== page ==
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US: Cranberries show protection against periodontal disease

Drinking cranberry juice could possibly help cut down on what affects nearly 67 million Americans: gingivitis. Research published in the latest edition of the Journal of Antimicrobial Chemotherapy revealed that cranberries could be the next superpower when it comes to promoting good oral health.

Natural compounds found in the berry were shown to fight periodontitis, which is a severe case of gingivitis, or inflammation of the gums, by acting as a powerful anti-inflammatory substance.

The proanthocyanidins (PACs), or nutrients with high antioxidant values found most often in red and purple foods, have a certain anti-adhesion property for the bacteria that binds to gums and reduce growth and subsequent plaque development.

Previous research on the oral benefits of cranberry juice has also shown that compounds found in the fruit could prevent oral bacteria from directly destroying gum tissue itself, another factor in periodontitis.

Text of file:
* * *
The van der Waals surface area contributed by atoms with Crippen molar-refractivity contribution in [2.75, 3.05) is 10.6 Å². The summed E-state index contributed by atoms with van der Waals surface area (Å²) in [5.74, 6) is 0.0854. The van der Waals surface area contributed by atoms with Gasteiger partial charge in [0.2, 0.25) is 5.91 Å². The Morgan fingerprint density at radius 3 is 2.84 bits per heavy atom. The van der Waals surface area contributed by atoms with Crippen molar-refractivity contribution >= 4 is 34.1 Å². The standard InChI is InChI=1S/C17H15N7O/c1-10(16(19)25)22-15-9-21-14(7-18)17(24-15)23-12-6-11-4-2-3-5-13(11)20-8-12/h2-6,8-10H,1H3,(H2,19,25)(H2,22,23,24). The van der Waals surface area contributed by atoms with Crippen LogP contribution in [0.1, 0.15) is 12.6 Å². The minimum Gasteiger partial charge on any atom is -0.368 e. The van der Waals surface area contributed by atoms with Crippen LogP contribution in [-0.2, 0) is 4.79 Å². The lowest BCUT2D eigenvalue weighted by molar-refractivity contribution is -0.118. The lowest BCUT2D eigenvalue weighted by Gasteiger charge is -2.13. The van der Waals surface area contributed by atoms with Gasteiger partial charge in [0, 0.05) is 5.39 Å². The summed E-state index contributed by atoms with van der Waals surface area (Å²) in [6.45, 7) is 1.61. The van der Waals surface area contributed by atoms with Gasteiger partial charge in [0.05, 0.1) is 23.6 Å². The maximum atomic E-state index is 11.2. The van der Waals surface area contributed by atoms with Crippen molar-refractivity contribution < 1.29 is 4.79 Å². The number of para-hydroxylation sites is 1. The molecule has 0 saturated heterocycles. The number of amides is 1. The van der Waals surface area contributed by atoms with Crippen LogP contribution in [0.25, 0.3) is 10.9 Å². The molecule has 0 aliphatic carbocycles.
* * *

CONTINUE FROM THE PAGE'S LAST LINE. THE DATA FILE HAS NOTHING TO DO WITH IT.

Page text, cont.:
Slight puffiness or a slight white band above the gumlines are symptoms of gingivitis and should visit a dentist for a check-up, cleaning and to learn about how to prevent gingivitis and periondontitis.

Julie Labreque from the University of Laval and lead researcher of the study said: "We know that brushing, flossing and regular dental cleanings reduce the risk of developing periodontitis by helping to prevent the onset of gingivitis, or gum infection."


Publication date: 3/21/2008


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